It was a fairly brief evening if hugely entertaining for my part. We met in The Victoria & Albert pub on Lee Lane in Horwich and the evening started with a pint of In Shreds by Wilson Potter. Both the aroma and taste indicated a beer which was not quite perfect, indeed it was “on the turn”. I persevered for a sip or two, giving no indication of a problem. After a moment or two, the barman approached us and asked if the beer was OK, to which I replied that it wasn’t quite right. The barman immediately took both pints and offered replacements. I must emphasise that WE didn’t complain about the beer, he was honest and knowledgeable enough to know that it wasn’t right.

I was slightly disappointed in that the reason I went to this pub was for the Wilson Potter beer, having only tried it once, that being in the brewery itself and was keen to try it in the wild. The level of service MORE than made up for my disappointment.

To be brief (not my usual habit…!), the pub is a fairly open plan affair with a some comfy seating and  4 distinct drinking areas served by a single bar. That bar has 6 handpumps (all in use) stocked mostly with Micro Brewery beers including a permanent beer from the nearby Blackedge Brewery.

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I had 4 of the 6 last night. All were in excellent condition and were very tasty indeed. They were DV8 Stout from Deeply Vale of Bury (luscious, creamy, dark roasted and slightly smoky) American Pale from Blackedge (pale, fruity, very refreshing and moreish), Pint from Marble (hugely citrussy and refreshing) and a seasonal beer from Thwaites – Good Elf (fruity and spicy with warming clove).

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(A sample board – http://www.vicandalbert.co.uk)

I can fully understand why this has been Bolton CAMRA pub of the year for the last two years. With excellent service like this and such an excellent selection of well-kept beers, I will most certainly be back!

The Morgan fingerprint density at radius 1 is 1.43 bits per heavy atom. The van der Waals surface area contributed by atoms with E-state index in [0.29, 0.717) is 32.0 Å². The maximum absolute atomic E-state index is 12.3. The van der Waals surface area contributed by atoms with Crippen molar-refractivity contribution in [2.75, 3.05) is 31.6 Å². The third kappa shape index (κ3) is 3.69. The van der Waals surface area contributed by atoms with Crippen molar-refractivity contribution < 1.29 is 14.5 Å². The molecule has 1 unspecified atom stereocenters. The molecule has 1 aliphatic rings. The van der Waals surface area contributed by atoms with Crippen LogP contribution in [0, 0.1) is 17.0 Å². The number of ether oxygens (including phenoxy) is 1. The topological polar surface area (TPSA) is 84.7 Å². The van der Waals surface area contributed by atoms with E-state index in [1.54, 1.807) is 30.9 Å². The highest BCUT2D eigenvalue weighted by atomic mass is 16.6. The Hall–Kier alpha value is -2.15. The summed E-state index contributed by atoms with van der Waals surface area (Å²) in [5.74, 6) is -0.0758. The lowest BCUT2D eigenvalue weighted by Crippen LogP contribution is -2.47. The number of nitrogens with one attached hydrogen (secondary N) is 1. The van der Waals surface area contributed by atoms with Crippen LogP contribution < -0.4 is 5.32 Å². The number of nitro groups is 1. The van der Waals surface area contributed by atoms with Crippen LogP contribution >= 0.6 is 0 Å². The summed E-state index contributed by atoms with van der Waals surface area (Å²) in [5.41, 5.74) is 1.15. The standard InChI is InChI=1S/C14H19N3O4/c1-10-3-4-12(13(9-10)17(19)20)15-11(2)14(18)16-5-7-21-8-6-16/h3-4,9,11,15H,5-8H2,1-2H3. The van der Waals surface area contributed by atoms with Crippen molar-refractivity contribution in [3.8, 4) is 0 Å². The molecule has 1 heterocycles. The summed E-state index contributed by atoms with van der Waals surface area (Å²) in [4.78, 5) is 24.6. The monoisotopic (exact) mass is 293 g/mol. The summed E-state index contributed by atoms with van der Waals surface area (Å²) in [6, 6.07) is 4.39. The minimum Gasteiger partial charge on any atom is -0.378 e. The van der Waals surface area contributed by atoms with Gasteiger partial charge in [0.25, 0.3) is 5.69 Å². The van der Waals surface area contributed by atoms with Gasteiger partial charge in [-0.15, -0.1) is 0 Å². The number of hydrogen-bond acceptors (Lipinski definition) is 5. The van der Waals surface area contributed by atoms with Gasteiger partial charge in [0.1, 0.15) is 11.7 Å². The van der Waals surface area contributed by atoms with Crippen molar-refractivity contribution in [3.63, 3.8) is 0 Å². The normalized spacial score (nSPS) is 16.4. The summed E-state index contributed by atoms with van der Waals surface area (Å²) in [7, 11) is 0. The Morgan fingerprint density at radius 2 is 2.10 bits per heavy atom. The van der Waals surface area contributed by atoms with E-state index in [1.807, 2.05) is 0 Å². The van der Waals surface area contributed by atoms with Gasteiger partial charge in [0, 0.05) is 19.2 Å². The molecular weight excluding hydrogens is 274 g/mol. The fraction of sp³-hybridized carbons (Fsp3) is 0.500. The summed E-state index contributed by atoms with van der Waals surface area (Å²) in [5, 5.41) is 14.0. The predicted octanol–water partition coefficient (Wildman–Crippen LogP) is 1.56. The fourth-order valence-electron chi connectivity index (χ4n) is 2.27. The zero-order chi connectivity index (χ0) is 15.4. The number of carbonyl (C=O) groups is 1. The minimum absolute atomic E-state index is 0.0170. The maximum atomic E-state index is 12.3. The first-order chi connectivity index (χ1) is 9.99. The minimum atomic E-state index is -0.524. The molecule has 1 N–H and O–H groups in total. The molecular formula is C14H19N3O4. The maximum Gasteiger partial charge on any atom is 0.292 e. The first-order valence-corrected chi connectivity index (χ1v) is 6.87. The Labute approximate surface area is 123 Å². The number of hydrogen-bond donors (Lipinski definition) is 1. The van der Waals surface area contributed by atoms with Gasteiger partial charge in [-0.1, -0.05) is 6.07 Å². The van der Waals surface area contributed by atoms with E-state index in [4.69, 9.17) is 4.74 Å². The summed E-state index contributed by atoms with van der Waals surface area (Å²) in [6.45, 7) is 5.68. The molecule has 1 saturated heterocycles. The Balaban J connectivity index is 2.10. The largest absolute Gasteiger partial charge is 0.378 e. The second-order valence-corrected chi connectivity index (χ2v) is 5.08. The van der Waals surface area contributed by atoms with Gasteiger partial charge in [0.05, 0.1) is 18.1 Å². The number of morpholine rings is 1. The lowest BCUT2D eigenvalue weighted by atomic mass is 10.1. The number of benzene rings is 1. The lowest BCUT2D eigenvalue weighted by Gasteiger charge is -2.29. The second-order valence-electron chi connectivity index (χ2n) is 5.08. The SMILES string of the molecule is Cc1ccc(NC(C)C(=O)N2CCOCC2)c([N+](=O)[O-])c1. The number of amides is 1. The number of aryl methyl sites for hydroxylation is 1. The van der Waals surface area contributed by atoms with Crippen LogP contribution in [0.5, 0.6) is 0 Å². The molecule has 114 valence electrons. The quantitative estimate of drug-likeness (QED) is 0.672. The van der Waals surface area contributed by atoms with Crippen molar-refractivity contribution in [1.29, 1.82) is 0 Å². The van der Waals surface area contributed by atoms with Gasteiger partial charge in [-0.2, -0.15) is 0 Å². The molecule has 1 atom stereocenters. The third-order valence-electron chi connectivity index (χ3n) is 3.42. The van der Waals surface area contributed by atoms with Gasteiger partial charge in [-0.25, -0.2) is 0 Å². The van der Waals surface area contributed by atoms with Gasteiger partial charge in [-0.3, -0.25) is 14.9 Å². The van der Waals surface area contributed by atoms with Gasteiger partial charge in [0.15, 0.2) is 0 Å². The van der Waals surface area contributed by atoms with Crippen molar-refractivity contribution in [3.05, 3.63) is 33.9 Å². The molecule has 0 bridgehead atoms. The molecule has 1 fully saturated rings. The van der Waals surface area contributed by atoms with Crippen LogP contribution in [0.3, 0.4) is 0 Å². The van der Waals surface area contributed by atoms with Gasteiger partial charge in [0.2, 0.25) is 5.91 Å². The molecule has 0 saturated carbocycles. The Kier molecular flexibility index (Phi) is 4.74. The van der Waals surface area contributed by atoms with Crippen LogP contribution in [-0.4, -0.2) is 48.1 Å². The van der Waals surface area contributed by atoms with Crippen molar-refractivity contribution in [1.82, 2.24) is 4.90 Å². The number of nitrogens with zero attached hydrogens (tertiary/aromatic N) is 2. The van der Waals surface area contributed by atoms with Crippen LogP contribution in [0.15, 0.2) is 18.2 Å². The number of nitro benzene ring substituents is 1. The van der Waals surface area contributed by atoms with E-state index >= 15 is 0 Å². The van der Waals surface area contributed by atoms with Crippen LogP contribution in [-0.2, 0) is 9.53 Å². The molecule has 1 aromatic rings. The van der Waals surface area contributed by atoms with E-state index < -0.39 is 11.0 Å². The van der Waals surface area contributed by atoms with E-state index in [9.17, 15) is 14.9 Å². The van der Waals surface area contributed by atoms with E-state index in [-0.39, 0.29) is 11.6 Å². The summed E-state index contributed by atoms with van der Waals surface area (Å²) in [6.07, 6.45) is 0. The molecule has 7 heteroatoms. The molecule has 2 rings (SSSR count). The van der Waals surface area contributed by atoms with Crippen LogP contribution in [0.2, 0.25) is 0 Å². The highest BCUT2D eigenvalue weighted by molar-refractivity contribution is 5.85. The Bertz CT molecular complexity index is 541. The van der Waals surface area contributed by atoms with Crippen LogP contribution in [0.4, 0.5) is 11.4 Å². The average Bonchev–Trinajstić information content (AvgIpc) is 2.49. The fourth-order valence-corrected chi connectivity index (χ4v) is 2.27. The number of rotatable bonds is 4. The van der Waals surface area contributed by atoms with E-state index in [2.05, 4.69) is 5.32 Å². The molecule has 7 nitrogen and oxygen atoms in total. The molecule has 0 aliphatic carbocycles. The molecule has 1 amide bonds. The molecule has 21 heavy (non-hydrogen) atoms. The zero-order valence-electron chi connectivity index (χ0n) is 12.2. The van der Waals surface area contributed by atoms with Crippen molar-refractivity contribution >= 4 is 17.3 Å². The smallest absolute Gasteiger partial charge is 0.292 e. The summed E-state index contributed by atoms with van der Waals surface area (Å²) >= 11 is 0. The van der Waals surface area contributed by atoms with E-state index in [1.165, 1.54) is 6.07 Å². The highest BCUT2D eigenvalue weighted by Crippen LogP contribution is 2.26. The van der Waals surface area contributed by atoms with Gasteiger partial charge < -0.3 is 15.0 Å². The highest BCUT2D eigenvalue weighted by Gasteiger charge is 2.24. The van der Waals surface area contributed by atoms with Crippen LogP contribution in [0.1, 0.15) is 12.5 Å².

A huge thanks to Paddy for a) ensuring that I didn’t drink alone and b) for his most excellent company.

On that note….’til next time…

Slainte!

(Thanks to Tandleman for inspiring me to write this with his piece on The Crown & Kettle – read it here)

Truly, Madly, Deeply Vale – Deeply Vale Brewery MTB – Salford Arms 02/10/2013

20100320-215227-860359(What a CRACKING Saturday Line-Up! courtesy http://www.Songkick.com)

“You don’t have to weird, to be wired”

(“Totally Wired” – The Fall)

Deeply Vale is a valley located to the east of Nangreaves, Bury (due east of Jct 1 of the M66 northbound).  Between 1976 and 1979 it was the site, of one of the legendary Free Festivals and at its peak (1978/1979), 20,000 people were attracted to listen to the likes of Steve Hillage, Nik Turner (ex Hawkwind) and local “New Wave” bands like The Fall and The Durutti Column. It was one of (if not THE) first festivals where the hippy counter-culture intersected with Punk.

For those of you at a tender age, I was JUST too young to attend the 1979 Festival (my first “gig” – The Damned – being on 10th December 1979) and it was a source of deep regret. However, given it’s relatively remote location, I probably would never have made it back to Salford!

The Deeply Vale Brewery therefore, has quite a romantic name in local terms (although Greater Manchester Police CID in 1979 may not have agreed. They were – legend has it – kept from the site!). The name is derived from the fact that James’ (Brewer/Owner) family originate from that area.